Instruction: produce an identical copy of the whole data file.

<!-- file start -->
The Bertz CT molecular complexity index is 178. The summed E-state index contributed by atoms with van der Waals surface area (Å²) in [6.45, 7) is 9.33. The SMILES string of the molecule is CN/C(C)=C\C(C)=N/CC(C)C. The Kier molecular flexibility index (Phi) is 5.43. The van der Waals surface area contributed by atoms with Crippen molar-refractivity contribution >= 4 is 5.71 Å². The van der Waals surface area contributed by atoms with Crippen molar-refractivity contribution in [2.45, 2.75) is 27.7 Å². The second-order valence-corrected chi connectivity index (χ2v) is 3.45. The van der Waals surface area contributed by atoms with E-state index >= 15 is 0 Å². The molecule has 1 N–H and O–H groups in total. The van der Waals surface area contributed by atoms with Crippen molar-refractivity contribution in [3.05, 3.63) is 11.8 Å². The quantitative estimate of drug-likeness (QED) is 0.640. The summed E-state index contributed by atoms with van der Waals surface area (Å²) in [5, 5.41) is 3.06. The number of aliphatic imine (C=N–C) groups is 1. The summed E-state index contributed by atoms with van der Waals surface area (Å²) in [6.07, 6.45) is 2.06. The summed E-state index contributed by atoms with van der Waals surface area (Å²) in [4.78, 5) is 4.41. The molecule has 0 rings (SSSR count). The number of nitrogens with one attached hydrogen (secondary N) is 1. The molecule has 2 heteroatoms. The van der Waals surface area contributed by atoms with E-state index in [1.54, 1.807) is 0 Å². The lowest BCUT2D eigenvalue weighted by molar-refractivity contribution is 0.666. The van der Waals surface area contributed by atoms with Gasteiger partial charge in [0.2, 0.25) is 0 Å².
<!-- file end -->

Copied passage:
The Bertz CT molecular complexity index is 178. The summed E-state index contributed by atoms with van der Waals surface area (Å²) in [6.45, 7) is 9.33. The SMILES string of the molecule is CN/C(C)=C\C(C)=N/CC(C)C. The Kier molecular flexibility index (Phi) is 5.43. The van der Waals surface area contributed by atoms with Crippen molar-refractivity contribution >= 4 is 5.71 Å². The van der Waals surface area contributed by atoms with Crippen molar-refractivity contribution in [2.45, 2.75) is 27.7 Å². The second-order valence-corrected chi connectivity index (χ2v) is 3.45. The van der Waals surface area contributed by atoms with E-state index >= 15 is 0 Å². The molecule has 1 N–H and O–H groups in total. The van der Waals surface area contributed by atoms with Crippen molar-refractivity contribution in [3.05, 3.63) is 11.8 Å². The quantitative estimate of drug-likeness (QED) is 0.640. The summed E-state index contributed by atoms with van der Waals surface area (Å²) in [5, 5.41) is 3.06. The number of aliphatic imine (C=N–C) groups is 1. The summed E-state index contributed by atoms with van der Waals surface area (Å²) in [6.07, 6.45) is 2.06. The summed E-state index contributed by atoms with van der Waals surface area (Å²) in [4.78, 5) is 4.41. The molecule has 0 rings (SSSR count). The number of nitrogens with one attached hydrogen (secondary N) is 1. The molecule has 2 heteroatoms. The van der Waals surface area contributed by atoms with E-state index in [1.54, 1.807) is 0 Å². The lowest BCUT2D eigenvalue weighted by molar-refractivity contribution is 0.666. The van der Waals surface area contributed by atoms with Gasteiger partial charge in [0.2, 0.25) is 0 Å².